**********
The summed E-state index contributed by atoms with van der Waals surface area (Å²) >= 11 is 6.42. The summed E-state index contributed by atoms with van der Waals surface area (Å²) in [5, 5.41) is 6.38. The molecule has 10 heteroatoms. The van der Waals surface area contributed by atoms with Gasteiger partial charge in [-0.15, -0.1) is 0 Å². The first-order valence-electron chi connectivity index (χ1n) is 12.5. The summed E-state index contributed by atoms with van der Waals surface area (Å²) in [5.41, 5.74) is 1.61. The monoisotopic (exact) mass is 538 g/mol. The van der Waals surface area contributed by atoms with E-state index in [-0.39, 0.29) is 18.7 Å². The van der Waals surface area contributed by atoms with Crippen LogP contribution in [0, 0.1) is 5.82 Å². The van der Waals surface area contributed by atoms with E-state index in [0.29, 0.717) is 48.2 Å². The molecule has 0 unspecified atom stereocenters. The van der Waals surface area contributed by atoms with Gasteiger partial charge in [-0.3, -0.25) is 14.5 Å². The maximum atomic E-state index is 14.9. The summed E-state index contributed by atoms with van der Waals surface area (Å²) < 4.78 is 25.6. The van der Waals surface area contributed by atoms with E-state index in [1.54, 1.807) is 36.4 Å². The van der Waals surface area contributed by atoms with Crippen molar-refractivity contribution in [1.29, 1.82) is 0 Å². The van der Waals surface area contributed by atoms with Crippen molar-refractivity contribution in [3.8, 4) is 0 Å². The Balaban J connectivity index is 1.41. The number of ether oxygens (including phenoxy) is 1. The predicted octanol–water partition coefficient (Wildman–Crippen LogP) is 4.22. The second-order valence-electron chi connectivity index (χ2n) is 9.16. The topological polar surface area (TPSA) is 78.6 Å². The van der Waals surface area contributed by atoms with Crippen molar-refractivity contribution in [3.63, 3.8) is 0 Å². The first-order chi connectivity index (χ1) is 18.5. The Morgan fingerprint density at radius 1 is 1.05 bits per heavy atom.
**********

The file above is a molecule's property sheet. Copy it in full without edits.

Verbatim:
The summed E-state index contributed by atoms with van der Waals surface area (Å²) >= 11 is 6.42. The summed E-state index contributed by atoms with van der Waals surface area (Å²) in [5, 5.41) is 6.38. The molecule has 10 heteroatoms. The van der Waals surface area contributed by atoms with Gasteiger partial charge in [-0.15, -0.1) is 0 Å². The first-order valence-electron chi connectivity index (χ1n) is 12.5. The summed E-state index contributed by atoms with van der Waals surface area (Å²) in [5.41, 5.74) is 1.61. The monoisotopic (exact) mass is 538 g/mol. The van der Waals surface area contributed by atoms with E-state index in [-0.39, 0.29) is 18.7 Å². The van der Waals surface area contributed by atoms with Crippen LogP contribution in [0, 0.1) is 5.82 Å². The van der Waals surface area contributed by atoms with E-state index in [0.29, 0.717) is 48.2 Å². The molecule has 0 unspecified atom stereocenters. The van der Waals surface area contributed by atoms with Gasteiger partial charge in [-0.3, -0.25) is 14.5 Å². The maximum atomic E-state index is 14.9. The summed E-state index contributed by atoms with van der Waals surface area (Å²) < 4.78 is 25.6. The van der Waals surface area contributed by atoms with E-state index in [1.54, 1.807) is 36.4 Å². The van der Waals surface area contributed by atoms with Crippen molar-refractivity contribution in [1.29, 1.82) is 0 Å². The van der Waals surface area contributed by atoms with Crippen molar-refractivity contribution in [3.8, 4) is 0 Å². The Balaban J connectivity index is 1.41. The number of ether oxygens (including phenoxy) is 1. The predicted octanol–water partition coefficient (Wildman–Crippen LogP) is 4.22. The second-order valence-electron chi connectivity index (χ2n) is 9.16. The topological polar surface area (TPSA) is 78.6 Å². The van der Waals surface area contributed by atoms with Crippen molar-refractivity contribution in [3.63, 3.8) is 0 Å². The first-order chi connectivity index (χ1) is 18.5. The Morgan fingerprint density at radius 1 is 1.05 bits per heavy atom.